Views:1 Author:Site Editor Publish Time: 2016-01-04 Origin:Site
Death is less a moment then a process, a gradual drift out of existence as essential functions switch
off, be it rapidly or one by one.
In 2010, the American Academy of Neurology issued new guidelines for hospitals for determining
brain death — the condition that legally demarcates life from whatever lies beyond. Those standards,
according to Yale University neurologist David Greer, who worked on them, are meant to ensure that
no patient is declared dead unless they really are beyond all hope of recovery.
“This is truly one of those matters of life and death, and we want to make sure this is done right every
single time,” he told NPR.
But five years later, according to a study led by Greer that was published in the journal JAMA Neurology
recently, not all hospitals have adopted the guidelines.
Of the nearly 500 hospitals Greer and his colleagues surveyed over a three year period, most facilities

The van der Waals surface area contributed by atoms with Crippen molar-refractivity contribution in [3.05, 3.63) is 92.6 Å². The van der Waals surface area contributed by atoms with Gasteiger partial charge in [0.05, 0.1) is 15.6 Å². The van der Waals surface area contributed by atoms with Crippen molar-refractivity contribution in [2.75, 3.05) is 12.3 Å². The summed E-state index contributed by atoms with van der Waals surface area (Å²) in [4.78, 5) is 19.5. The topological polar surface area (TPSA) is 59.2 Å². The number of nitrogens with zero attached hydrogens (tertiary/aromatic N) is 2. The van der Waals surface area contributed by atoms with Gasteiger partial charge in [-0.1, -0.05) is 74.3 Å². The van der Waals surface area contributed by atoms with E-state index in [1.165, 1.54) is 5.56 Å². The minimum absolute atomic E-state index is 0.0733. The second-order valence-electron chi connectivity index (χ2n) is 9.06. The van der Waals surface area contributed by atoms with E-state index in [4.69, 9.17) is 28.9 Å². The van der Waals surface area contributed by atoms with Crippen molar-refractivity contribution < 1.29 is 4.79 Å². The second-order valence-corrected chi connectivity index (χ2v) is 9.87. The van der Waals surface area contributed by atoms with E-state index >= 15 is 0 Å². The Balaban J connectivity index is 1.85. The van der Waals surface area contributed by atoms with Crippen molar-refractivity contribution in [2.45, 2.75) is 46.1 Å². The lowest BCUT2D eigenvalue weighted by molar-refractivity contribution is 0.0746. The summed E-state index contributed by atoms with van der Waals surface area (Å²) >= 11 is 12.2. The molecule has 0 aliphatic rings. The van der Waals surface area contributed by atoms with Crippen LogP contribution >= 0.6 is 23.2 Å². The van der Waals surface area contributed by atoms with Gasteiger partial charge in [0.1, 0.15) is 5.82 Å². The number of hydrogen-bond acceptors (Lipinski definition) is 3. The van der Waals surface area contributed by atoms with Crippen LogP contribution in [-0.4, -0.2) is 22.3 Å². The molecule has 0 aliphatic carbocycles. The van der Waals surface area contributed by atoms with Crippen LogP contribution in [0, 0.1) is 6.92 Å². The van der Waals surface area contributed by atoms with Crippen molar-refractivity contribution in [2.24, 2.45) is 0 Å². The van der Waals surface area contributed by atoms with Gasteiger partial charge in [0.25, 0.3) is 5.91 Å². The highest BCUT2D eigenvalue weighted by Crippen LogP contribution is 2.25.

did not require that someone with expertise in neurology or neurosurgery be present to determine brain
death. At more than half of hospitals, the person who makes the call doesn’t even have to be the patient’s
A majority also didn’t require doctors to test for hypotension (abnormally low blood pressure) or
hypothermia, both of which can suppress brain function which could mimic the appearance of brain death.
There were large improvements in standardization of brain death assessments across hospitals since
the 2010 criteria were published. The survey also looked at standards, not practices.
This is how we arrived at a definition of death as brain death, the complete and irreversible loss of brain
function, including in the brain stem (which controls the heart and lungs). It comes largely from a 1968
definition written for the The Journal of the American Medical Association by an ad hoc Harvard Medical
School committee, and then affirmed by a blue ribbon medical commission just over a
decade later. A person can also be declared dead if they suffer an irreversible cessation of respiratory
and circulatory functions - in other words, their heart and lungs permanently stop.
Some critics of brain death as a barometer for organ donation worry that it might encourage doctors to
give up on their patients too soon.
“If one hospital is using a testing method that’s different from another hospital,” she said, “people might
wonder: ‘Are they really dead?’